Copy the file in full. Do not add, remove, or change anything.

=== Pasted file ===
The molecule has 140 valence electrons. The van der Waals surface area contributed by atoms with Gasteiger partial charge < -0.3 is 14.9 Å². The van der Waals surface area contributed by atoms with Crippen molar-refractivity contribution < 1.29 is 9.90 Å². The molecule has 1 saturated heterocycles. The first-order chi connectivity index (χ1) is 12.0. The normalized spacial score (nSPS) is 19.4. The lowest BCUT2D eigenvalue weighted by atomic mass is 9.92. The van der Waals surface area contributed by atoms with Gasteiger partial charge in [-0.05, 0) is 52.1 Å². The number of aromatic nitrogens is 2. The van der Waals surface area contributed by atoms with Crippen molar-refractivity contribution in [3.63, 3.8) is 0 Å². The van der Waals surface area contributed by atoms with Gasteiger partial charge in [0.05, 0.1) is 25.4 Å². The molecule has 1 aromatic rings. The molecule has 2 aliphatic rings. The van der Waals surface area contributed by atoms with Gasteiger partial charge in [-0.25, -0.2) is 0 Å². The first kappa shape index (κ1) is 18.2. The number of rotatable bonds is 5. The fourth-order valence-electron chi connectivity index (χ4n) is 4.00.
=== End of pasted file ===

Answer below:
The molecule has 140 valence electrons. The van der Waals surface area contributed by atoms with Gasteiger partial charge < -0.3 is 14.9 Å². The van der Waals surface area contributed by atoms with Crippen molar-refractivity contribution < 1.29 is 9.90 Å². The molecule has 1 saturated heterocycles. The first-order chi connectivity index (χ1) is 12.0. The normalized spacial score (nSPS) is 19.4. The lowest BCUT2D eigenvalue weighted by atomic mass is 9.92. The van der Waals surface area contributed by atoms with Gasteiger partial charge in [-0.05, 0) is 52.1 Å². The number of aromatic nitrogens is 2. The van der Waals surface area contributed by atoms with Crippen molar-refractivity contribution in [3.63, 3.8) is 0 Å². The van der Waals surface area contributed by atoms with Gasteiger partial charge in [0.05, 0.1) is 25.4 Å². The molecule has 1 aromatic rings. The molecule has 2 aliphatic rings. The van der Waals surface area contributed by atoms with Gasteiger partial charge in [-0.25, -0.2) is 0 Å². The first kappa shape index (κ1) is 18.2. The number of rotatable bonds is 5. The fourth-order valence-electron chi connectivity index (χ4n) is 4.00.